9. Kevin

    Jun 24, 2015 at 6:58 pm

    Not sure if we are supposed to like Ben Hogan after reading these articles or if we are supposed to come to realize he was kind of a grump with a huge stick up his bum.

  10. Double Mocha Man

    Jun 24, 2015 at 6:13 pm

    An aside: I was once involved in a Kohler/urinal encounter that breaks your Dad’s men’s room advice. But the other gentleman, at the Eaglemont Golf Course, dressed in blue suit and red tie made the first move. He was there after giving a speech to the local Chamber of Commerce. He was running for the office of Governor of Washington state. We exchanged pleasantries and I wished him luck in the upcoming election. Then, as planned, I voted for the other guy.

  11. Double Mocha Man

    Jun 24, 2015 at 6:05 pm

    Tom, I love a good story. Well-written. Keep ’em coming.

  12. talljohn777

    Jun 24, 2015 at 4:47 pm

    When you are at the top it takes very little effort to be kind and magnanimous and it costs nothing.

  13. Seth

    Jun 24, 2015 at 4:35 pm

    Mr. Hogan… Deserves respect for his accomplishments and dedication the the game but your article is just sad dude. He wasn’t God. He was just a man. Have respect, learn from him, appreciate his legacy. I’m sure he was more uncomfortable with you around because of how you put him on a pedestal for worship.

  14. Christosterone

    Jun 24, 2015 at 3:42 pm

    First off, great articles.
    I am not a fan of Ben Hogan, the man…but want to be!!!
    My main issue with him is his almost sociopathic behavior towards fellow pros he deemed to be “below” him…Arnold Palmer, Johnny Miller, and Lee Trevino to name a few…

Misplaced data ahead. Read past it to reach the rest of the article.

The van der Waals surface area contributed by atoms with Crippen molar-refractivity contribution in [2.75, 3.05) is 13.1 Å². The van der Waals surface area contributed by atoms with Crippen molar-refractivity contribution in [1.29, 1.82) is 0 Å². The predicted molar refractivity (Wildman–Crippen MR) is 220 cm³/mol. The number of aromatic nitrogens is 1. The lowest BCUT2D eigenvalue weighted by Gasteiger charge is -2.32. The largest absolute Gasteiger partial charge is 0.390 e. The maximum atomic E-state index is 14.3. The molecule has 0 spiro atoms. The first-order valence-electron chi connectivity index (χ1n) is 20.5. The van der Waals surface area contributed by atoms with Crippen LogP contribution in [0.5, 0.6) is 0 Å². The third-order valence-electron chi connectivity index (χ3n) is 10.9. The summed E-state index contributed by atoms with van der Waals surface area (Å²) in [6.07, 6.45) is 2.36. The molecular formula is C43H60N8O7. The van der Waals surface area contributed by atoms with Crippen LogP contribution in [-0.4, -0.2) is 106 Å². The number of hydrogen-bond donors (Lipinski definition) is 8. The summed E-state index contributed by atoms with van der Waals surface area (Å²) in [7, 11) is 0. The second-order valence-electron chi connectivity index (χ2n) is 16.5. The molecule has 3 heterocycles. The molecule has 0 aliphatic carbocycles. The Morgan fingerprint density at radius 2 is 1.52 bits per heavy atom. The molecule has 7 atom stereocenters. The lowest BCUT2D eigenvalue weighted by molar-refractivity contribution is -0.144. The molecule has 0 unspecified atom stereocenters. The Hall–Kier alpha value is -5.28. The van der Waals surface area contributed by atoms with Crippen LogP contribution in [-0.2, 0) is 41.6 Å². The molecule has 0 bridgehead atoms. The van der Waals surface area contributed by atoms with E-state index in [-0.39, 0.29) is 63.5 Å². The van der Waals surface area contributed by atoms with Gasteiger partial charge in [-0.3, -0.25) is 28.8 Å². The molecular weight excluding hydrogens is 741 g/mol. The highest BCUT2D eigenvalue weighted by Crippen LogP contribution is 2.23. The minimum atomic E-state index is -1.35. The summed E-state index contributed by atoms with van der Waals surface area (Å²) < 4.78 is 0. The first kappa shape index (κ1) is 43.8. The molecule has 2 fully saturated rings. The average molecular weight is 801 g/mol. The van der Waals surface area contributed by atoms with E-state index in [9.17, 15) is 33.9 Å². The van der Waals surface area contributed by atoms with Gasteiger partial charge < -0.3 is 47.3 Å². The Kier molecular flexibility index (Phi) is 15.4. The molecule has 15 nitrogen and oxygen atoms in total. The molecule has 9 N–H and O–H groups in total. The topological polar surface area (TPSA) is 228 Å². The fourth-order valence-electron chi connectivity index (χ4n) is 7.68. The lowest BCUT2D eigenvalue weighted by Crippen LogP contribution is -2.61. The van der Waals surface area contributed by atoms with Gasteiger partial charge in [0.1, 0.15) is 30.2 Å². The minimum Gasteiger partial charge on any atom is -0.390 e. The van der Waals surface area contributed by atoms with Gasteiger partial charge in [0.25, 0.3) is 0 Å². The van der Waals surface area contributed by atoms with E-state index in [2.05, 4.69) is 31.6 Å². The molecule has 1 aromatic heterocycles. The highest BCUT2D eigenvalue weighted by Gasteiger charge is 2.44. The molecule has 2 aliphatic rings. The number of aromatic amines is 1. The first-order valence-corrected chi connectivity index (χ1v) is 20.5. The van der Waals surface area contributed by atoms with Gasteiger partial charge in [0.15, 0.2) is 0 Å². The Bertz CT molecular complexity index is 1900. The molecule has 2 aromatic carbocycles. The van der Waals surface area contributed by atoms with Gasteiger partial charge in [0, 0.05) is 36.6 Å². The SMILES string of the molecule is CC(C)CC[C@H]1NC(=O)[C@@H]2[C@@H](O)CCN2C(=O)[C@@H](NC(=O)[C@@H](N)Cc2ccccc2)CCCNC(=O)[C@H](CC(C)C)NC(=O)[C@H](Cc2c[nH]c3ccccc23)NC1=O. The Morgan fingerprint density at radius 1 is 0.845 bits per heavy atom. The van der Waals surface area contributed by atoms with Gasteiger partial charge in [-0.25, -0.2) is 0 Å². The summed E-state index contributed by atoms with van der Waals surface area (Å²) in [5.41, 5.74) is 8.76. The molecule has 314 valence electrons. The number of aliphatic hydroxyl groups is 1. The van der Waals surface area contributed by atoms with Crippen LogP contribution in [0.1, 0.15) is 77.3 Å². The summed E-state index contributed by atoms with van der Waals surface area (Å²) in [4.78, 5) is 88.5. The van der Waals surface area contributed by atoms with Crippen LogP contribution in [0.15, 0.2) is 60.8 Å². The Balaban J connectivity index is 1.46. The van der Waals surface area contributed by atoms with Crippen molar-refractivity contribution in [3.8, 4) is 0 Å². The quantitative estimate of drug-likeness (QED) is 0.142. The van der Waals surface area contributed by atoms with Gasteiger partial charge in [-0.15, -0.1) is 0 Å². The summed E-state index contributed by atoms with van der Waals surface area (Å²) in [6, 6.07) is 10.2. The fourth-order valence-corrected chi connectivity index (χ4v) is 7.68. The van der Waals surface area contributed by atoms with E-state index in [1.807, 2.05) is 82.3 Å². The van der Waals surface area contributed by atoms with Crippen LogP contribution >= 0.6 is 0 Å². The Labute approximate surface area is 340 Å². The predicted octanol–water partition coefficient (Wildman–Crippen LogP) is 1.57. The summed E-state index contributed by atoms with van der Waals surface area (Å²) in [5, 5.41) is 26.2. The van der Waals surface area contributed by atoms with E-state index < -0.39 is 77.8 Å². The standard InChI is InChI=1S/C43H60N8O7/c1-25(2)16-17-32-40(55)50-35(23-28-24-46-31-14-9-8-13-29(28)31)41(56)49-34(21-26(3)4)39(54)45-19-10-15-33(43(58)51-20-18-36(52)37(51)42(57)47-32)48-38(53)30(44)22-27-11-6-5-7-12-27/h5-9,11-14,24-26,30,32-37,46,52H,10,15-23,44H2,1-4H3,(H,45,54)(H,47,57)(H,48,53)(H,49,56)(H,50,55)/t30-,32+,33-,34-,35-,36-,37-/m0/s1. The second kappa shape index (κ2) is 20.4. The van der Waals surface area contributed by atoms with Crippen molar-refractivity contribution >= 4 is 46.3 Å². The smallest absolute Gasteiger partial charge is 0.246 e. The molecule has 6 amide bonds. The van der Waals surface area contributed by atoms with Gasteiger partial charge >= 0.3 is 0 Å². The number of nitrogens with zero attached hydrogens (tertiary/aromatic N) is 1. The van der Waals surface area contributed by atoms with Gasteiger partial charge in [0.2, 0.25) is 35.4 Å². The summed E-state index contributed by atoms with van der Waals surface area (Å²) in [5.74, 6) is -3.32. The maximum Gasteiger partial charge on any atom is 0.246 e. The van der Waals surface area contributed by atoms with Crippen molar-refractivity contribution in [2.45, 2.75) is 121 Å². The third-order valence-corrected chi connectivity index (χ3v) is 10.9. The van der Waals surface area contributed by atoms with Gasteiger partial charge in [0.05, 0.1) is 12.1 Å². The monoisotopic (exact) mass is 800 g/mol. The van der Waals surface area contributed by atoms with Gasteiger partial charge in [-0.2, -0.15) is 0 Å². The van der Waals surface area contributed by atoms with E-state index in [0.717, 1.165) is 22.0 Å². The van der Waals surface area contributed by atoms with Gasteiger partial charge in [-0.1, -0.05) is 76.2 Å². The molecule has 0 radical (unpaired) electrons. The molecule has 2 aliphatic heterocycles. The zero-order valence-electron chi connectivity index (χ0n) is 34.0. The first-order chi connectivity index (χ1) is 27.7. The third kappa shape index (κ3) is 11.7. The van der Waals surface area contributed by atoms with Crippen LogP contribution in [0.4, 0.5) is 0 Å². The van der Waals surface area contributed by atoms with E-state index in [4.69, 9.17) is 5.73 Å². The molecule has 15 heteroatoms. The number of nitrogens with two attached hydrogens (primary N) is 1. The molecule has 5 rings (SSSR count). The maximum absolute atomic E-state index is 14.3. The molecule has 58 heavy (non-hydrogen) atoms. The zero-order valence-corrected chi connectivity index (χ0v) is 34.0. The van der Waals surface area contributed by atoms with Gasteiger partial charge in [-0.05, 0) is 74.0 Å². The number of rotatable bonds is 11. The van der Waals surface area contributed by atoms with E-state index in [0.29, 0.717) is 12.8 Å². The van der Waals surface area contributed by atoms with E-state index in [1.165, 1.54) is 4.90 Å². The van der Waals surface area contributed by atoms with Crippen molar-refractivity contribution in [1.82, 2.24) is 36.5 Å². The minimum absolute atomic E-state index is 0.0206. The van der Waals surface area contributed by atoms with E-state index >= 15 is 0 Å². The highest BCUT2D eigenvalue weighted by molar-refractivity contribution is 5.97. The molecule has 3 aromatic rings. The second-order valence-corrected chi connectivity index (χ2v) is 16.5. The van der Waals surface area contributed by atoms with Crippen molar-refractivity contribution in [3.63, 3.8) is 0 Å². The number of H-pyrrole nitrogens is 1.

It was not necessary to be so rude to be great.
    As I recall, one of the kindest men in the history of golf routinely curb stomped Ben Hogan until his 60s….Byron Nelson….
    Please continue to write these as I love them and hope to slowly change my disdain for Mr. Hogan though it’s not looking good so far 🙂

  15. May be typos

    Jun 24, 2015 at 1:48 pm

    Thanks to these articles I have found someone I like less than moe…I imagine hitler was a more approachable person

  16. Sprcoop

    Jun 24, 2015 at 1:04 pm

    Holy sphincter cramp Batman! That sounds like a lot of fun. Not!

Leave a Reply

Your email address will not be published. Required fields are marked *

This site uses Akismet to reduce spam. Learn how your comment data is processed.

19th Hole

5 examples of how Lexi Thompson has been treated harsher than any of her peers



Following Lexi Thompson’s Solheim Cup post-round presser on Friday evening, the 28-year-old has been the topic of much discussion.

Golf pundits and fans alike have been weighing in with their takes after this exchange with a reporter surrounding an untimely shank on Friday afternoon went viral:

After the incident, LPGA Hall of Famer Nancy Lopez said that Lexi has “been picked on and drug through negative comments. She is tired of it”

So has the criticism of Lexi Thompson been justified, or is this yet another example of her being unfairly treated?

Well, here are five times, in my opinion, that Lexi has been scrutinized far differently over the years than her peers.

2022 KPMG PGA Championship

At the 2022 KPMG PGA Championship, Lexi Thompson held a two-stroke lead with three holes to play. She couldn’t close the deal and lost the tournament.

Afterwards, she was fined $2k (as were the rest of the group) for slow play.

Lexi declined to speak to the media and got hammered on social media for doing so…

Almost every golfer at some point has skipped a media session following disappointment on the course, and nobody has really batted an eyelid.